The track was sent to them and approved but while I was listening to the track, I realized that something was missing. I just couldn't put a finger on it. Later that night, I was just listening to 'Coke studio' and I came across this guy who was playing flute. His name is Sajid Ali and I thought, 'it would be so cool if I could have this guy play flute on my 'faded' remix. The flute could actually set it apart from the rest of the noise.' Randomly, I just messaged him on Facebook, not expecting a reply. Luckily, he replied back saying that he would love to do this.
So, I think, these are the little things. Sometimes, you get a feeling that you need to take a leap. Just make a jump and who knows where it might take you. Even with the new music which we are working on right now, we constantly try to compare it to the rest of the music that's coming out. Every guy who has a laptop can make tunes but, as 'lost stories' we always try to be different.
What do you think is the future of EDM?
I think the future belongs to all these 16-17 year old guys who are in their bedrooms, currently making the next big hit of the world. Just look at the history, Martin Garrix, Alan Walker, all these guys are barely over 21 or 22 and they made a hit track in their mom's basement and now they are the leaders of EDM. Future of EDM is in the hands of people who are experimenting to get their own sound out.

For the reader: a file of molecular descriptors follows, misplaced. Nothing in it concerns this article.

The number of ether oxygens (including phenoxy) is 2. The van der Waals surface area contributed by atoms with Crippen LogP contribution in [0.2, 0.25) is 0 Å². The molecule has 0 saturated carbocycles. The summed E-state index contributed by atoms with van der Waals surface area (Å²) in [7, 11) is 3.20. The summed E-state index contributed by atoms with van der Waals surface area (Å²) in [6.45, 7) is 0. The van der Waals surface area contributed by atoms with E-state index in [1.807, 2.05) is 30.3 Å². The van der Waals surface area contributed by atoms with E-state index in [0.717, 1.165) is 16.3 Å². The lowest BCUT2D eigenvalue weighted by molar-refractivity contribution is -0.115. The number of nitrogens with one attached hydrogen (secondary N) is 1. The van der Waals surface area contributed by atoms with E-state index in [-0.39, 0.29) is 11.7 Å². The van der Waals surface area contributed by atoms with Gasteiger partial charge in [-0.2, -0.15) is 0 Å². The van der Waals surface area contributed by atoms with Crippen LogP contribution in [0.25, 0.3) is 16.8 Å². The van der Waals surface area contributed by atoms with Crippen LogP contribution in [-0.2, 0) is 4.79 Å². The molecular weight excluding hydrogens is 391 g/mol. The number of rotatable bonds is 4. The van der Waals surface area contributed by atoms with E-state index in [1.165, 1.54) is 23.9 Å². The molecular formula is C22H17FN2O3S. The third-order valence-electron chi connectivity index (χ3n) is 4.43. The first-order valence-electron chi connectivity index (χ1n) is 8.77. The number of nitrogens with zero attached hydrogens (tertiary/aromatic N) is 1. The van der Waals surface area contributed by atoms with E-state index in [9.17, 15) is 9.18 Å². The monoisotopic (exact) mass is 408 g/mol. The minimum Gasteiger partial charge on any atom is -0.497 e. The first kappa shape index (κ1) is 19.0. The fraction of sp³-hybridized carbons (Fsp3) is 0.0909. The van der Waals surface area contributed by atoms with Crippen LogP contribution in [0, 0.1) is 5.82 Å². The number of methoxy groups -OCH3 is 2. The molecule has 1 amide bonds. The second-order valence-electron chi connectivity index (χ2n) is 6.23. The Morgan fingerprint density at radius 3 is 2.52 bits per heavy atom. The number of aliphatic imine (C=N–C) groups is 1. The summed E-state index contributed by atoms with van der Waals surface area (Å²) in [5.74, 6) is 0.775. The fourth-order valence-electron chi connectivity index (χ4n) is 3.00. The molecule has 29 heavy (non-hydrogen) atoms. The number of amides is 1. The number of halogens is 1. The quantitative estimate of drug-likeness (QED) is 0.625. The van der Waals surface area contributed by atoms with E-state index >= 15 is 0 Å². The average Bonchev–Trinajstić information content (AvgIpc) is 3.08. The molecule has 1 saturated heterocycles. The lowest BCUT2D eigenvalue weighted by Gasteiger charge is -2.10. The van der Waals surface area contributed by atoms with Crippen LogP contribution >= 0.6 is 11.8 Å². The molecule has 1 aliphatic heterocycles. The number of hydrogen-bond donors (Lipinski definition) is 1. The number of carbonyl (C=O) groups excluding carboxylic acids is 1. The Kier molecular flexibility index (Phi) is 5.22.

Tell us a bit about 'Lost Stories academy'
Our academy is in Mumbai and Delhi where we have some really talented kids. And these kids are making some exceptional music right now. It has given us an opportunity to collaborate with them. There is a 15-year-old guy who reminds me of myself when I was his age, because like me, he doesn't hesitate to take a risk and experiment. And then, there is another guy who is excellent on the deck.
The goal of this school is to make real talent come out. 'Lost stories' was just an experiment. When we started off, no one was doing what we were doing and the industry is not really favourable to new guys like us. We learned all things the hard way, without any backing or financial support. So, we want the kids to somehow avoid all the nonsensical things that we faced. Our main aim is to make them focus on just music. We can handle the rest of the stuff because I think it's a big waste of time to get caught up in a wrong contract.
What can we expect from lost stories in Tomorrowland 2017?
We are still in the process of finishing the whole set. But, definitely, a lot of ethnic and Indian vibes. That's what we did when we played for the first time in Tomorrowland. But we have a new track coming out in a month; it's called 'India' and we are the first guys to sample a Bollywood vocal and put it
on Spinning records.